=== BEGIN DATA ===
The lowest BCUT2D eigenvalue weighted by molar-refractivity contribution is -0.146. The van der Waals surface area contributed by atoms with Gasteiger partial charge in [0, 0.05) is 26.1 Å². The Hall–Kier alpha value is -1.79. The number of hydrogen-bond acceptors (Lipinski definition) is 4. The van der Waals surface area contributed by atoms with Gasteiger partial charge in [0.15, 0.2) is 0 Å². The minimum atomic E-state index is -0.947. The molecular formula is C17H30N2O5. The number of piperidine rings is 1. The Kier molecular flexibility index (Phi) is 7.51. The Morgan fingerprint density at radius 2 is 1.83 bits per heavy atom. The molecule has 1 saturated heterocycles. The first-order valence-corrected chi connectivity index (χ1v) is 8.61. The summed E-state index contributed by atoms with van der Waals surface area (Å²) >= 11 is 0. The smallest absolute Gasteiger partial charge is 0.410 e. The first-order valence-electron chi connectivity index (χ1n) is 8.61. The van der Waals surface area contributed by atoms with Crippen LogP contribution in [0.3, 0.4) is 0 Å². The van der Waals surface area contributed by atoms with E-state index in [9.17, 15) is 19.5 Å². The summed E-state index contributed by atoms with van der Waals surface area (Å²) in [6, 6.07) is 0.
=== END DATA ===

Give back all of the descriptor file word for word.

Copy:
The lowest BCUT2D eigenvalue weighted by molar-refractivity contribution is -0.146. The van der Waals surface area contributed by atoms with Gasteiger partial charge in [0, 0.05) is 26.1 Å². The Hall–Kier alpha value is -1.79. The number of hydrogen-bond acceptors (Lipinski definition) is 4. The van der Waals surface area contributed by atoms with Gasteiger partial charge in [0.15, 0.2) is 0 Å². The minimum atomic E-state index is -0.947. The molecular formula is C17H30N2O5. The number of piperidine rings is 1. The Kier molecular flexibility index (Phi) is 7.51. The Morgan fingerprint density at radius 2 is 1.83 bits per heavy atom. The molecule has 1 saturated heterocycles. The first-order valence-corrected chi connectivity index (χ1v) is 8.61. The summed E-state index contributed by atoms with van der Waals surface area (Å²) >= 11 is 0. The smallest absolute Gasteiger partial charge is 0.410 e. The first-order valence-electron chi connectivity index (χ1n) is 8.61. The van der Waals surface area contributed by atoms with Crippen LogP contribution in [0.3, 0.4) is 0 Å². The van der Waals surface area contributed by atoms with E-state index in [9.17, 15) is 19.5 Å². The summed E-state index contributed by atoms with van der Waals surface area (Å²) in [6, 6.07) is 0.